Scientists reveal the secrets behind ant teeth super strength

The atomic structure underlying the chompers could help us engineer human tools in the future.

Monisha Ravisetti Former Science Writer
Monisha Ravisetti was a science writer at CNET. She covered climate change, space rockets, mathematical puzzles, dinosaur bones, black holes, supernovas, and sometimes, the drama of philosophical thought experiments. Previously, she was a science reporter with a startup publication called The Academic Times, and before that, was an immunology researcher at Weill Cornell Medical Center in New York. She graduated from New York University in 2018 with a B.A. in philosophy, physics and chemistry. When she's not at her desk, she's trying (and failing) to raise her online chess rating. Her favorite movies are Dunkirk and Marcel the Shell with Shoes On.
Monisha Ravisetti
3 min read

Ants have teeth?! And they're super strong?!


To keep consumer electronics shrinking in size, engineers need to build tiny yet tremendously strong instruments to use in the gadgets' construction. One group is hoping to get blueprints from mother nature by studying some of the teeniest, toughest tools we know of: ant teeth. 

Thinner than a strand of human hair, the insects' miniature chompers can bite down forcefully enough to cut through sturdy leaves without suffering any damage. It all has to do with the teeth's even arrangement of zinc atoms, which allow for equal distribution of force each time the creatures crunch on something. That feature, researchers say, can one day be applied to human-made tools.

"Having the uniform distribution, essentially, is the secret," said Arun Devaraj, a senior research scientist at the US Department of Energy's Pacific Northwest National Laboratory and author of a study on the composition of ant teeth published Wednesday in the journal Scientific Reports. The ant chompers "can even cut human skin without breaking -- it's hard to even do that with our own teeth."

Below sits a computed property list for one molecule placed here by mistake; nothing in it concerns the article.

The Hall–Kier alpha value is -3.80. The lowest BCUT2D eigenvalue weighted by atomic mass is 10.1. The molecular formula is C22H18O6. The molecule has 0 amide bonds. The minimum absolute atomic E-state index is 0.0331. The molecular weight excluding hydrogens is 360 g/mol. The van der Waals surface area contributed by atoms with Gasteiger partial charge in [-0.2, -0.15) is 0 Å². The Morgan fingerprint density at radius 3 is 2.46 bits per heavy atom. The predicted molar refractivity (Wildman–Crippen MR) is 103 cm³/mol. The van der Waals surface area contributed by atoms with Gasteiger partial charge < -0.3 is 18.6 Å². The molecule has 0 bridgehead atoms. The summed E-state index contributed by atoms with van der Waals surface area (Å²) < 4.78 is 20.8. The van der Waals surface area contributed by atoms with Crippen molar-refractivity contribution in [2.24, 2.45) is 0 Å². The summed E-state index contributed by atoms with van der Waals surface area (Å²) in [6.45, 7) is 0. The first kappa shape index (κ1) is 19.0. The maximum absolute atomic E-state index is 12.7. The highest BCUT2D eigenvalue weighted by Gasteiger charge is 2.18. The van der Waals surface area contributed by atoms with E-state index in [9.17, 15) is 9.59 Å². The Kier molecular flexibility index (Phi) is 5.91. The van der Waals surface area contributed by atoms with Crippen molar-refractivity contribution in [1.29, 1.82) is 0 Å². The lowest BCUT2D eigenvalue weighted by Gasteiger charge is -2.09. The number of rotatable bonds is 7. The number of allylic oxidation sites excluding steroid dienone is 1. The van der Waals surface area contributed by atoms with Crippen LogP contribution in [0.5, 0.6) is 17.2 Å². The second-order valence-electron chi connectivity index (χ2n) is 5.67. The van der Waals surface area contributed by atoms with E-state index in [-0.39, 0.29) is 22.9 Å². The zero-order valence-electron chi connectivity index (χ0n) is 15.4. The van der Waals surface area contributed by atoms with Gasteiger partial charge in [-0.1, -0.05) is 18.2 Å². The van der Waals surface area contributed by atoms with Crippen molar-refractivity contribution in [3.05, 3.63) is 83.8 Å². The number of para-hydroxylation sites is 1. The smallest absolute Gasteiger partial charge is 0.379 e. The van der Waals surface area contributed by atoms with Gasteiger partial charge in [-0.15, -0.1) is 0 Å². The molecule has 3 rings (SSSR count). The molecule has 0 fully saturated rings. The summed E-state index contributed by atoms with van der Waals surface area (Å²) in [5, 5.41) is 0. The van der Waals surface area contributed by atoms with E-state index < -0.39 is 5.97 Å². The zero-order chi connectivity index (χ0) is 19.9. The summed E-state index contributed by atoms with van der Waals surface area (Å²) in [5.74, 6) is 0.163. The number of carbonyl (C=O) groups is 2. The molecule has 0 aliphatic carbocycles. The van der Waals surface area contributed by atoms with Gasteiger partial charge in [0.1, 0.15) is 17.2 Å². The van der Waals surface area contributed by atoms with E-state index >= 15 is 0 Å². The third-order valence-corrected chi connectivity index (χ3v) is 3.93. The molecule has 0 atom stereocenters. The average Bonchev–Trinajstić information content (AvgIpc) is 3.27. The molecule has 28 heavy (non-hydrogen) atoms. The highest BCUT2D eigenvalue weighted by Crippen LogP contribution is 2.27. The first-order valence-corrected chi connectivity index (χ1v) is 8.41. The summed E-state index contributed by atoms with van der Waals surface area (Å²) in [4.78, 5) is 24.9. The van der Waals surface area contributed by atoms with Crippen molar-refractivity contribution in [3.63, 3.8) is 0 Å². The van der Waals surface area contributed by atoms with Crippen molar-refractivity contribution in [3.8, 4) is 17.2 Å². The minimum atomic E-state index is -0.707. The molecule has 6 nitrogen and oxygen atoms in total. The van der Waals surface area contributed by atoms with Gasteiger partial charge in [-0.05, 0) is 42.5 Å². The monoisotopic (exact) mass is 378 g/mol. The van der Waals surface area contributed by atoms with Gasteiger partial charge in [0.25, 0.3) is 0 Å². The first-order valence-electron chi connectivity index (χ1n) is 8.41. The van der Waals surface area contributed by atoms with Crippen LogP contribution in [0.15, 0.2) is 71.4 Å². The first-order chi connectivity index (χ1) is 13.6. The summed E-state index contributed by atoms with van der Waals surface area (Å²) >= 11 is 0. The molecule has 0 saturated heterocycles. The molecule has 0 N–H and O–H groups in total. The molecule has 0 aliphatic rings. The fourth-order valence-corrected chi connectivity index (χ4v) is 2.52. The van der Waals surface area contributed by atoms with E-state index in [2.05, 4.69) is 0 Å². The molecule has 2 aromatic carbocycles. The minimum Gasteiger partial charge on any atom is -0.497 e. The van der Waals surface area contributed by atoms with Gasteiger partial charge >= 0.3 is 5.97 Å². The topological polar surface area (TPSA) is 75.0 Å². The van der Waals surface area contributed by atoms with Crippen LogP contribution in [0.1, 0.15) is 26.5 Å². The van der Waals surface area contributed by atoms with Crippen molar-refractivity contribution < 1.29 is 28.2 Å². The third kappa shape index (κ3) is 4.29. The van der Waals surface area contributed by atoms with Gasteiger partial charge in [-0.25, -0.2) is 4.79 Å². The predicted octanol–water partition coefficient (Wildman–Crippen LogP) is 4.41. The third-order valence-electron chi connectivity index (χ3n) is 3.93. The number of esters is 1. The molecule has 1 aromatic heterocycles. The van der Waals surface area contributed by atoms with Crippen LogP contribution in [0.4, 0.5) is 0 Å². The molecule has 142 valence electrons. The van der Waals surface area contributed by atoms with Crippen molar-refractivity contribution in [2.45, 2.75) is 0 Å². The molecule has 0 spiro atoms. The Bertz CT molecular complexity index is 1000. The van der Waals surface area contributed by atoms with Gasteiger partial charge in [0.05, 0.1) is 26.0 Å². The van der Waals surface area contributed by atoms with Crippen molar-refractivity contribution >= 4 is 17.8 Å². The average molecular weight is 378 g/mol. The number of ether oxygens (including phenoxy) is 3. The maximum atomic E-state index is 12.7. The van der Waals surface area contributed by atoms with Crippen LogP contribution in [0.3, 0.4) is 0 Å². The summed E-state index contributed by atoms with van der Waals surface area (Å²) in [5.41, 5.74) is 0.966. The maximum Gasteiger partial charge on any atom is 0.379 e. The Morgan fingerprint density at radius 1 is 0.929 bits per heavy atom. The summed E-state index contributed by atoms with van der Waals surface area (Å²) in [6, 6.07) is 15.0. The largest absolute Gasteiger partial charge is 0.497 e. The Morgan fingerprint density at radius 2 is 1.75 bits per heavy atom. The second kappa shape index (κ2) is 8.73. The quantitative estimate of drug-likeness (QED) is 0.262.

To get to the bottom of nature's secrets and meet humanity's need for pocket-size electronics -- so we can conveniently check our Twitter feeds, of course -- the study researchers first isolated a minuscule piece of a single ant tooth. Ants have two, or sometimes more, teeth on their curved external mandible, or jaw. Then, the team turned to a technique called atom probe tomography, which precisely paints a picture of where each atom within an object is located.

"The plan," Devaraj said, "was to use that technique to really understand how zinc is distributed inside these ant teeth, and how that is leading to the strength that it's getting."


Ant mandibles pack a powerful bite, thanks to embedded zinc atoms.

Robert Schofield/University of Oregon

Atom probe tomography works through reverse analysis. Basically, you can put an item in a chamber, then slowly evaporate it -- atom by atom -- and collect each component's data on a detector. Using that information, you can then reconstruct the object as a 3D model, except this time with identifiable atoms. 

After following these steps with a microscopic "needle" of an ant's nibbler, the team found that the tooth's zinc atoms -- responsible for the piercing, painful nature of ant bites -- were distributed in a surprisingly uniform manner rather than in clumps. 

Each time an ant bites into something, the force is perfectly spread throughout their teeth because of the even dispersal of zinc atoms. That explains why only about 10-20% of zinc is actually necessary for their mighty dental material. Better yet, the researchers say the animals end up using about 60% or less of the force than they would require if their teeth were identical to our comparatively weak pearly whites, which have different types and distributions of elements.

"Organic and inorganic chemists can actually work together to synthesize materials that are really strong, inspired by these kinds of materials," Devaraj said. 

Applying the concept of evenly spread atoms -- zinc, or other elements -- to instruments that build human technology would offer our future mini-tools a twofold benefit. They would be cheaper, because a smaller amount of costly, stronger components would be necessary. They'd also be more efficient due to the fact that less force would be required during use.

Next, Devaraj and fellow researchers seek to continue finding ways of revolutionizing how we construct compact tech devices by analyzing other teeny tiny species that roam around with powerful weaponry.

"We have already started looking at scorpion stings, for example, and the spider fang," Devaraj said, "and many other kinds of miniature tools to understand the kind of small tool arsenals of insects."